Hedge Funds Share Best Ideas Before Dumping Stocks

A recent article in Bloomberg discusses the tendency for hedge funds to pitch their best investment ideas at investor conferences, only to then “sell pitched stocks after the conferences to take profit and create room for better investment opportunities.”

The article reports that a new study by Harvard doctoral student Patrick Luo (in which he reviewed nearly 30 investment conferences that took place between 2008 to 2013) shows that “on average, a hedge fund manager that pitches a stock at a conference cuts its weighting in his portfolio within the first quarter after praising it.” Luo estimates that investors can gain 1% in the first two days after a conference “pitch” by following the advice “while simultaneously selling the market.”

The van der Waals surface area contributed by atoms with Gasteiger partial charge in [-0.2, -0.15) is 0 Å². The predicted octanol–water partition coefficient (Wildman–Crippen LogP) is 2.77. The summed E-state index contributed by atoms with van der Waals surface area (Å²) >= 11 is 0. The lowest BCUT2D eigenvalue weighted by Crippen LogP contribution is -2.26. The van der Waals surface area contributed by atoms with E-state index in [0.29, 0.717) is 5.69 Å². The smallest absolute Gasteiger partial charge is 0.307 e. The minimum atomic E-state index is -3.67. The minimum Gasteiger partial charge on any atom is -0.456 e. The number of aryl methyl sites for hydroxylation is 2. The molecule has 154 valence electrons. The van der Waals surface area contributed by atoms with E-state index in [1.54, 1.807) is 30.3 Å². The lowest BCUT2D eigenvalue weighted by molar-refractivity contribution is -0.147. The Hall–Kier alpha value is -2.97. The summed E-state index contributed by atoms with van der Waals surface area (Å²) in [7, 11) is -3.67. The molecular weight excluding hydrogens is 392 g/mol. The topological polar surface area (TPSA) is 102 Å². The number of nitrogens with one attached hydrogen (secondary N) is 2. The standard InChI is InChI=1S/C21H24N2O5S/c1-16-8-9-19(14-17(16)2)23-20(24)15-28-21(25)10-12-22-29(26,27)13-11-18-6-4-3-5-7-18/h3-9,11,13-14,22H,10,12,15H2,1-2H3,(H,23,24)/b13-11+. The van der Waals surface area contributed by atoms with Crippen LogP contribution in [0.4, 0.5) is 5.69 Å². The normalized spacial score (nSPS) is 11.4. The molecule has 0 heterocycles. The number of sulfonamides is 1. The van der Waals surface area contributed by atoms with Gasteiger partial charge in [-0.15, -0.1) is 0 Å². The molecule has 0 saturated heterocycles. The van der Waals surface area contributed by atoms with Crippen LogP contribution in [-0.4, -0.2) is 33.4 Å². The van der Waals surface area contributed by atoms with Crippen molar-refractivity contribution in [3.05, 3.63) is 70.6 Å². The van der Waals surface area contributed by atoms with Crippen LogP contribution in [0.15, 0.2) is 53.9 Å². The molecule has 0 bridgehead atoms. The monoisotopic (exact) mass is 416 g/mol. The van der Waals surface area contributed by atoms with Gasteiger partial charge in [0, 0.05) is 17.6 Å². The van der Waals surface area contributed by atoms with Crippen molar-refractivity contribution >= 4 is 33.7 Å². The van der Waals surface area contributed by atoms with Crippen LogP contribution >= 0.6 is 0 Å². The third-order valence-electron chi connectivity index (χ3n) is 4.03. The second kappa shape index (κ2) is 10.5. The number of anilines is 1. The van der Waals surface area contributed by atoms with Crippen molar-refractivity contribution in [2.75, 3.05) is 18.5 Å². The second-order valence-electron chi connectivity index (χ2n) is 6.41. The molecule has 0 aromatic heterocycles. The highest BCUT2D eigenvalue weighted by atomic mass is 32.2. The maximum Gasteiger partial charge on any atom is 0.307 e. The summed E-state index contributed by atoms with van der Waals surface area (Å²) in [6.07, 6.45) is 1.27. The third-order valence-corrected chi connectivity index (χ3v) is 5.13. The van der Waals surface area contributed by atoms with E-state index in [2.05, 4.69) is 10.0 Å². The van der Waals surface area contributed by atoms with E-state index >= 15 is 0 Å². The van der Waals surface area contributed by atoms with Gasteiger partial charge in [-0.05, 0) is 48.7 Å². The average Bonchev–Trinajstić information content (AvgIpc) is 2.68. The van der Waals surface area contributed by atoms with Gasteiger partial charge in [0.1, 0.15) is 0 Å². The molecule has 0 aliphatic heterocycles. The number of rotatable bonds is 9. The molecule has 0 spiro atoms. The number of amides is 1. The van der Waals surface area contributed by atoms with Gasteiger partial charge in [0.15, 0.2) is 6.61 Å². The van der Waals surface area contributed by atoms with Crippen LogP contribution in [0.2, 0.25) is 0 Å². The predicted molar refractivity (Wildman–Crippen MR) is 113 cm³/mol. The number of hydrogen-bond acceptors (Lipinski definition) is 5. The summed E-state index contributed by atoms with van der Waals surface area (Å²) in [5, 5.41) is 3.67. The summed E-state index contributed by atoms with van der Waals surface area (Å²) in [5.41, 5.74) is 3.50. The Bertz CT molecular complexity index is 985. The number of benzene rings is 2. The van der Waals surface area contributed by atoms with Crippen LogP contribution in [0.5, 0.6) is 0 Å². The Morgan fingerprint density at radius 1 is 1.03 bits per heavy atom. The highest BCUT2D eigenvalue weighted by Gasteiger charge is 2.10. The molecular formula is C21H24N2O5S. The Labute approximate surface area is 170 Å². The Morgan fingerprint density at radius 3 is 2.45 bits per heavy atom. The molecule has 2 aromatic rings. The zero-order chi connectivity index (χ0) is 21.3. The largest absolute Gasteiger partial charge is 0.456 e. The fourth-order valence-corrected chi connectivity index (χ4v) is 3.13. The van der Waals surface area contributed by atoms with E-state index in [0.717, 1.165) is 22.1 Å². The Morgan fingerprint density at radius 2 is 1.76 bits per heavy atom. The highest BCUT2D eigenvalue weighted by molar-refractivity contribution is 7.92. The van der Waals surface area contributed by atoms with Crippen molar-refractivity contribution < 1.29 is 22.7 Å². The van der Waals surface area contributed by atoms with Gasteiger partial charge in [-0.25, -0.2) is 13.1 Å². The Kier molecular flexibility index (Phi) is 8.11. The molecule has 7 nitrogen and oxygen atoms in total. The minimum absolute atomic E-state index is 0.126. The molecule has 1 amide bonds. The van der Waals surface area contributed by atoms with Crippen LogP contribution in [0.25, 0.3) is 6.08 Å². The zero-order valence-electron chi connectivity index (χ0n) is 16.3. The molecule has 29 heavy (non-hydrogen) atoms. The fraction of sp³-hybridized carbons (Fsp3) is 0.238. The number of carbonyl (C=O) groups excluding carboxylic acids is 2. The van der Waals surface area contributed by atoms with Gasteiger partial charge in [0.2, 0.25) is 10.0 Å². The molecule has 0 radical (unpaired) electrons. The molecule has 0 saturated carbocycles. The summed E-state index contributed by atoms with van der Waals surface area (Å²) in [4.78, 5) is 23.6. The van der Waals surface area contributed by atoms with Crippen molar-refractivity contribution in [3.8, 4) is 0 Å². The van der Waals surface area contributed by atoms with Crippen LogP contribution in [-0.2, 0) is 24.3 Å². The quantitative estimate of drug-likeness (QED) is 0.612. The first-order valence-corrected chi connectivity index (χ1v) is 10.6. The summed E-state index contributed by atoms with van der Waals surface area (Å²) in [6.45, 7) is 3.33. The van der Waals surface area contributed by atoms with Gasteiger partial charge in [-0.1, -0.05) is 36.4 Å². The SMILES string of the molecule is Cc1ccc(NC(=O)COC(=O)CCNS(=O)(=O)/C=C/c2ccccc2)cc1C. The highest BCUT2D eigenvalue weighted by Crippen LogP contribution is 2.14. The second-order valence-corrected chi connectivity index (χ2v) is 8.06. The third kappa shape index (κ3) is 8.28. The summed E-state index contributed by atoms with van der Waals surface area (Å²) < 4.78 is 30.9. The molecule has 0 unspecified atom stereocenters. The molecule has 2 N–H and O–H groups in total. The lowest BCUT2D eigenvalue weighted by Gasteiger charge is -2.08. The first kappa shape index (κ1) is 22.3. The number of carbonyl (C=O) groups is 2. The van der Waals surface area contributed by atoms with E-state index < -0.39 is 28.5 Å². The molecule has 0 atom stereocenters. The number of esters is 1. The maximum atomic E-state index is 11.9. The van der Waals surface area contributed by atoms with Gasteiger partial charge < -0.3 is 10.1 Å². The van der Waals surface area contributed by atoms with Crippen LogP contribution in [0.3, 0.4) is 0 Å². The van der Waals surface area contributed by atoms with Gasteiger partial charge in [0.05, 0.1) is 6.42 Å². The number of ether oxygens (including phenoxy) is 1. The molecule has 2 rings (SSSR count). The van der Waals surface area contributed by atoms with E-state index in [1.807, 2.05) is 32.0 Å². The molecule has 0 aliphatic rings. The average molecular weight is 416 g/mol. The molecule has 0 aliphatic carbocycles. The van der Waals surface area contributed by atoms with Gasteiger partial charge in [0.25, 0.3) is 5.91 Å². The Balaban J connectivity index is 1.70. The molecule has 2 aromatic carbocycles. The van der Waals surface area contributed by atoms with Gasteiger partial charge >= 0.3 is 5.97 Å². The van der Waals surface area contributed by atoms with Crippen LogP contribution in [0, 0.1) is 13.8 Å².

The pitched stocks, Luo points out, sometimes keep rising for months after being mentioned. His research also shows that they tend to outperform other stocks that hedge funds hold but don’t mention on stage. “The majority of the outperformance,” writes Luo, “occurs before the pitches. Outperformance after the pitches are likely driven by inflows from other investors that follow these investment conferences.”